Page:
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H.H. Holmes' "Murder Castle"

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H.H. Holmes' "Murder Castle"

Arguably America's first serial killer, H.H. Holmes committed many of the 27 murders to which he confessed in his three-story, block-long "murder castle" that doubled as the "World's Fair Hotel" during the 1893 Columbian Exposition.  A graduate of the University of Michigan medical school, Holmes arrived in Illinois seven years prior to the World's Fair, sought out work as a druggist, and bought a small family pharmacy.  When the undeveloped land across the street went on sale, he purchased it and began building his "hotel."  Holmes changed builders every week so that nobody else would know the exact layout.  There were shops on the main floor, but the upper two floors contained more than 70 rooms in which Holmes conducted his gruesome killings.  There were slanted hallways, stairways to nowhere, doorways opening to brick walls, and doors that could be opened only from the outside.  He killed hotel employees and guests by funneling gas into their rooms.  He put others into a bank vault near his office, leaving them to suffocate.  He threw bodies down a greased chute into the basement, where there were acid pits, poisons, and two furnaces.  The admitted psychopath left Chicago in late 1893, and the castle burned down on August 19, 1895.  The authorities ultimately arrested him in Philadelphia for a murder he committed while living there.  He was hanged at Philadelphia County Prison on May 7, 1896.  In his confession, Holmes wrote, "I was born with the devil in me.  I could not help the fact that I was a murderer, no more than the poet can help the inspiration to sing."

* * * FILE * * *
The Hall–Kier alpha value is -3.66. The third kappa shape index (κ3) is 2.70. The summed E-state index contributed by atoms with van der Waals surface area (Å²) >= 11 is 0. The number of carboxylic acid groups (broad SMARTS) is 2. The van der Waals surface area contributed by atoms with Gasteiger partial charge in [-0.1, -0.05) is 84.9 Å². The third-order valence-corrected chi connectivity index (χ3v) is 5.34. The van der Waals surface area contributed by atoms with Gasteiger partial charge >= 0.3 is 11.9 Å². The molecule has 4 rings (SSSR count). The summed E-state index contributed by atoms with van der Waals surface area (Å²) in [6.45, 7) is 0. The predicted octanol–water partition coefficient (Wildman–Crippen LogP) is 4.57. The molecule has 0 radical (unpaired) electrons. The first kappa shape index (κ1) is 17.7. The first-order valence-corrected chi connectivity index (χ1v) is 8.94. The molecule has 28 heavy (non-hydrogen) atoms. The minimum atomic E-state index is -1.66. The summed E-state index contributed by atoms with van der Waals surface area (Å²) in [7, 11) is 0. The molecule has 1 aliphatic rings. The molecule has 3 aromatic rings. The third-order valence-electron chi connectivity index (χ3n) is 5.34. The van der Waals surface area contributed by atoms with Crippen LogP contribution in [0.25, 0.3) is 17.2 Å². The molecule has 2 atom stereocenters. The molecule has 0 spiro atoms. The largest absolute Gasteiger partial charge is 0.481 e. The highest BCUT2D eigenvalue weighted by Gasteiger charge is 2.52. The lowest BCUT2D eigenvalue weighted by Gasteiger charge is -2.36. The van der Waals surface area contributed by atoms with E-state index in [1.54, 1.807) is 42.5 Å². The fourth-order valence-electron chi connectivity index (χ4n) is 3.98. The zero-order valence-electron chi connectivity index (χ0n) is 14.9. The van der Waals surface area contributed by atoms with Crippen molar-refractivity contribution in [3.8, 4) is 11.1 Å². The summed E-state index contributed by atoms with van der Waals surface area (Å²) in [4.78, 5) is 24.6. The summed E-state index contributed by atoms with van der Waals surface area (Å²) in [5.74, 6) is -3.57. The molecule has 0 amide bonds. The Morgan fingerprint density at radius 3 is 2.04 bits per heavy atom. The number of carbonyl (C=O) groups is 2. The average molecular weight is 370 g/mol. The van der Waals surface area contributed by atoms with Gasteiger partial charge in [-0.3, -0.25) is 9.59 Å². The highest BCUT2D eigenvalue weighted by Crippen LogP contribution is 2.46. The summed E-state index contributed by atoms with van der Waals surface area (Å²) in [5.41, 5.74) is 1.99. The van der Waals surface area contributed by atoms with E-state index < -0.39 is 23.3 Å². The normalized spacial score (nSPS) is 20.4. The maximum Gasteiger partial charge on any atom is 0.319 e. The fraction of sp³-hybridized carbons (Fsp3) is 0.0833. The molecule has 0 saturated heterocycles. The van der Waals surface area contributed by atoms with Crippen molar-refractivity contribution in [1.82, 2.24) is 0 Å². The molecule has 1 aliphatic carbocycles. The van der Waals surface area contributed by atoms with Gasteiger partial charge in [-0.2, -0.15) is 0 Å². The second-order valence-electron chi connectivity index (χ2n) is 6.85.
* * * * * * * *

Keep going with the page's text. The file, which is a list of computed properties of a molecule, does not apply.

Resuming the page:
Novelist Erik Larson popularized Holmes' grisly tale in the 2003 non-fiction book "Devil In The White City."

63rd and South Wallace Streets
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